Journal entry: January 7, 1977 (age 7) – Family Name
When you’re the mother of six sons, you look for female allies wherever you can find them. To give our house some balance, my mom recently adopted a female Springer Spaniel named Bridget. We also have a female Siamese cat named Ruby. Together, the two girl-pets give Mom some solace in a world of Mollen men.
To Mom’s dismay, however, Bridget has turned out to exhibit many unladylike qualities. Her purebred features are marred by her upper lip’s tendency to catch on one of her canine teeth. (They’re all canine, but you know what I mean.) The skewed mouth and exposed, yellow teeth make her look like a country hick with a hayseed stuck in her mouth – the dim sort who says things like “I ‘spect I better catch me some crawdads before I head over to old Jasper’s place for the bait festival.”
Oftentimes, when my mom gives Bridget a bath, another one is required within 12 hours. This is because the bathtub hosedown is typically followed by a prison break that leads the four-legged beauty queen to West End Park. There, she can roll in dirt, or, on rainy days, mud. Inevitably, she shambles back home and plops down on our porch, looking like a pitcher’s mound with eyes.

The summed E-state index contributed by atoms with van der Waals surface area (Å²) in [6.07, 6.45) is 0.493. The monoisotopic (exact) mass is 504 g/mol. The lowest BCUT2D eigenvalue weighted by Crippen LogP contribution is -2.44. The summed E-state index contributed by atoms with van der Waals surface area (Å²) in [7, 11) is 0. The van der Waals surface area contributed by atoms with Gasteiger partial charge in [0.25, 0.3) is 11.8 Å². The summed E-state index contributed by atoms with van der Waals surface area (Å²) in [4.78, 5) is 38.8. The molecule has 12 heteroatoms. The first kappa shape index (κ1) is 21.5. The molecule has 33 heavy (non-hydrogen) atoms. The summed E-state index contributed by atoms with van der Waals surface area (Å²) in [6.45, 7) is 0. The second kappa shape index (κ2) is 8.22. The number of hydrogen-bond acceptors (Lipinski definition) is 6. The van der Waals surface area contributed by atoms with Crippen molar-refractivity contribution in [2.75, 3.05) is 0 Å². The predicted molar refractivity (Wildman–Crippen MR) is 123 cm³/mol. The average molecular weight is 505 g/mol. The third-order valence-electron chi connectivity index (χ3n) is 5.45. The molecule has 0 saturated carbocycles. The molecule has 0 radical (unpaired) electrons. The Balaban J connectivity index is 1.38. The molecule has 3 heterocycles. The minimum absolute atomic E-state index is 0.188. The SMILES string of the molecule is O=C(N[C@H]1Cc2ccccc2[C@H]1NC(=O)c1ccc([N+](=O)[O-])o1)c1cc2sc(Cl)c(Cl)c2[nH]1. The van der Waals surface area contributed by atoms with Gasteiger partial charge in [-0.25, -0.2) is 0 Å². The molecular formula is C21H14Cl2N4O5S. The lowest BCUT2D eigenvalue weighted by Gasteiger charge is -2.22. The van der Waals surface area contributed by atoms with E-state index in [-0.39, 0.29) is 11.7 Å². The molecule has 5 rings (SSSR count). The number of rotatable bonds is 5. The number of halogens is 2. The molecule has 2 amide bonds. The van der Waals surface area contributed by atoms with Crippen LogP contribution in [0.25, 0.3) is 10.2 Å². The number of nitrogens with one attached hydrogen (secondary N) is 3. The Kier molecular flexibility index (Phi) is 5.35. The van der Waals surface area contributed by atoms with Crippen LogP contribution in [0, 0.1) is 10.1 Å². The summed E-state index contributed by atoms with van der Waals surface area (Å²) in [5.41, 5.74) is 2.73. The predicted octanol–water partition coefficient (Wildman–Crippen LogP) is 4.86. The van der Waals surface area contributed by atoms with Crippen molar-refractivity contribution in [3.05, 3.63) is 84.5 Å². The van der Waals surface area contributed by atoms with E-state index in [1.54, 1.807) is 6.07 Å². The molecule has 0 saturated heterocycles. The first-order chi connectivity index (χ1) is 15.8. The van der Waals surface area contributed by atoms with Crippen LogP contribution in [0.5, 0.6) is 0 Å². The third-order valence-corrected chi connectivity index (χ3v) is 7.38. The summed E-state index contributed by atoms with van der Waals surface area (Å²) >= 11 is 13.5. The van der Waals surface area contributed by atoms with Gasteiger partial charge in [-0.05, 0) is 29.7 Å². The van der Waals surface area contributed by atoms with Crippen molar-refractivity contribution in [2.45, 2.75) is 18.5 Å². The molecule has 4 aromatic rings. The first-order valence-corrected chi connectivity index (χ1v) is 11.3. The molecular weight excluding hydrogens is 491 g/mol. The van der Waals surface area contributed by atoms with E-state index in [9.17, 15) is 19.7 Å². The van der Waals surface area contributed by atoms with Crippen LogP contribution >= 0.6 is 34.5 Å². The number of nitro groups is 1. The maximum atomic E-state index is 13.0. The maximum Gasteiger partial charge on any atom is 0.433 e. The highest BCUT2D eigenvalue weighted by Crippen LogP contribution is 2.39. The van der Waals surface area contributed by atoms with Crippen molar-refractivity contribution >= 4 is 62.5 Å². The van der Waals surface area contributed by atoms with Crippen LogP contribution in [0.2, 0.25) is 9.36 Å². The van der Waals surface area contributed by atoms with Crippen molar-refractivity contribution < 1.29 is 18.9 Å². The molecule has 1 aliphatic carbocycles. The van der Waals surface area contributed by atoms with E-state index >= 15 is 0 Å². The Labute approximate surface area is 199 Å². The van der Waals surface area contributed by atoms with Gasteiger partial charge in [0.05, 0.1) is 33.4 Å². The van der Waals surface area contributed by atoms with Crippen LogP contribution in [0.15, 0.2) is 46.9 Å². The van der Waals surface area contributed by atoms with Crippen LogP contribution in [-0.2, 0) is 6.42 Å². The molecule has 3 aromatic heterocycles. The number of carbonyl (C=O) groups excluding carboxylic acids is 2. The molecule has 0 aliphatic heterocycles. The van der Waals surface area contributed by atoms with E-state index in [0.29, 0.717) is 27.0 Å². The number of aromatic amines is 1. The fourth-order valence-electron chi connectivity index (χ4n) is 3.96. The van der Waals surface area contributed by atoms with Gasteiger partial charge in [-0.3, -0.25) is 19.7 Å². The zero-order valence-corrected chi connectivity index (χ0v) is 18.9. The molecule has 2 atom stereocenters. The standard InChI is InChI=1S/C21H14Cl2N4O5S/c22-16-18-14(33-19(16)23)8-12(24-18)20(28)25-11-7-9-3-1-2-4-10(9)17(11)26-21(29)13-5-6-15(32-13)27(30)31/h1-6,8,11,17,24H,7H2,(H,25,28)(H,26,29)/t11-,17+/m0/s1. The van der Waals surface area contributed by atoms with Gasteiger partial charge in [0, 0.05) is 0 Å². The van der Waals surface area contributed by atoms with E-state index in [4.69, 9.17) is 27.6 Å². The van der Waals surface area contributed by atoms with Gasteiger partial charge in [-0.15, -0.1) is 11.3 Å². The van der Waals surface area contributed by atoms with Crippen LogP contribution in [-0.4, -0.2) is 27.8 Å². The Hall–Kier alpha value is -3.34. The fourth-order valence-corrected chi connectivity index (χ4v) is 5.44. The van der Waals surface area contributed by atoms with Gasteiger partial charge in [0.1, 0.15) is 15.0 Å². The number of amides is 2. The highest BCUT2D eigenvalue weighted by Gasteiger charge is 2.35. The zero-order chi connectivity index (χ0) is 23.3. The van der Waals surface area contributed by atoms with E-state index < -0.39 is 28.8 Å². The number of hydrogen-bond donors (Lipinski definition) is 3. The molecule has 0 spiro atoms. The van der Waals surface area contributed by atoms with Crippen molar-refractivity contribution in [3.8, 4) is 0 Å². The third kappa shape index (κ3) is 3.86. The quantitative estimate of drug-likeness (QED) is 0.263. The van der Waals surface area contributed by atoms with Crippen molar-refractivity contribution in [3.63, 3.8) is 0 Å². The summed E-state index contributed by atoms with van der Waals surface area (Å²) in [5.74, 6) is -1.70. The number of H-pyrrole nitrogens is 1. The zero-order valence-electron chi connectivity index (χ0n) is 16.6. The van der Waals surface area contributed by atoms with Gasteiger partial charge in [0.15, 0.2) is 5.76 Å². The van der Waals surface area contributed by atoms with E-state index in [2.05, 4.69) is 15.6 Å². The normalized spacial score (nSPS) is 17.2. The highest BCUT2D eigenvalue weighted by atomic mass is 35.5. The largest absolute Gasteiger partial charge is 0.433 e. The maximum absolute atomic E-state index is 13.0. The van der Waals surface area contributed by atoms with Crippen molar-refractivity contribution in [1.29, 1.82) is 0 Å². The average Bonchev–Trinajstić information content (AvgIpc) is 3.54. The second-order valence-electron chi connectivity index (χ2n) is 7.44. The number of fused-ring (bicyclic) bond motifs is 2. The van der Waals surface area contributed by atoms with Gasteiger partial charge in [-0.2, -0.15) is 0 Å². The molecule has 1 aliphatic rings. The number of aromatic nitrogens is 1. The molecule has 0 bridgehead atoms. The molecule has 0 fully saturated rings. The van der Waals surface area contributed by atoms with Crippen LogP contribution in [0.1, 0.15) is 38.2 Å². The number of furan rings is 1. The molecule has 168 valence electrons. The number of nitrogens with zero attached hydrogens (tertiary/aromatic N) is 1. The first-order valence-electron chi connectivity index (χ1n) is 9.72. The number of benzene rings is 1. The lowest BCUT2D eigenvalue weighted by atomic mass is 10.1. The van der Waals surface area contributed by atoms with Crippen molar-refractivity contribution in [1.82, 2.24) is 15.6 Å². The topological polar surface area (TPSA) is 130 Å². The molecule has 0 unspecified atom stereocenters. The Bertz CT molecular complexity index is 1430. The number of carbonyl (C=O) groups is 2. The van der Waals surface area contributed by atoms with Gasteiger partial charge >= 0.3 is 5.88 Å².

Bridget acts especially, sloppily male when it comes to food. Watching her eat Gaines-Burgers is like witnessing a vampire tear into an open-faced, virgin-neck sandwich. (It’s messy.) But actual “dog food” isn’t Bridget’s preferred cuisine. Whenever she manages to escape our yard or slip her leash, her hind legs can be found dangling over the edge of the dumpster outside Pancho’s Pit. If you think the name of the restaurant is unappetizing, you should see its dumpster, which my father refers to as Dante’s Pit. (I’m not sure what he means, but I think Dante may be the name of a dog he had as a kid.)
For the past few weeks, Bridget hasn’t had to walk the half-mile to Pancho’s to indulge in her fondness for filth. The city’s garbage men are on strike, so rising from every curb on every street is a mountain range of garbage cans with poorly secured lids and overstuffed, one-ply trash bags. Bridget has never been happier. Or rounder. Or more fragrant.
And now she’s famous. During the sign of peace at Mass this morning, some guy my dad knows shook his hand and said, “Hey, congrats – I see your family made this morning’s paper!” The whole family was running late before church, so none of us had time to look at the newspaper.
When we got home, we all gathered around the kitchen table as Dad flipped through the pages. The cover story on the Local section was about the garbage strike. The accompanying photo showed a particularly putrid pile of rotting refuse, in the middle of which stood our very dirty, very happy dog. The caption didn’t mention Bridget, but she was pictured prominently, as if to say, “The trash epidemic has reached the point where our streets are overrun by wild dogs and their apocalyptic companions: plague and lawlessness.”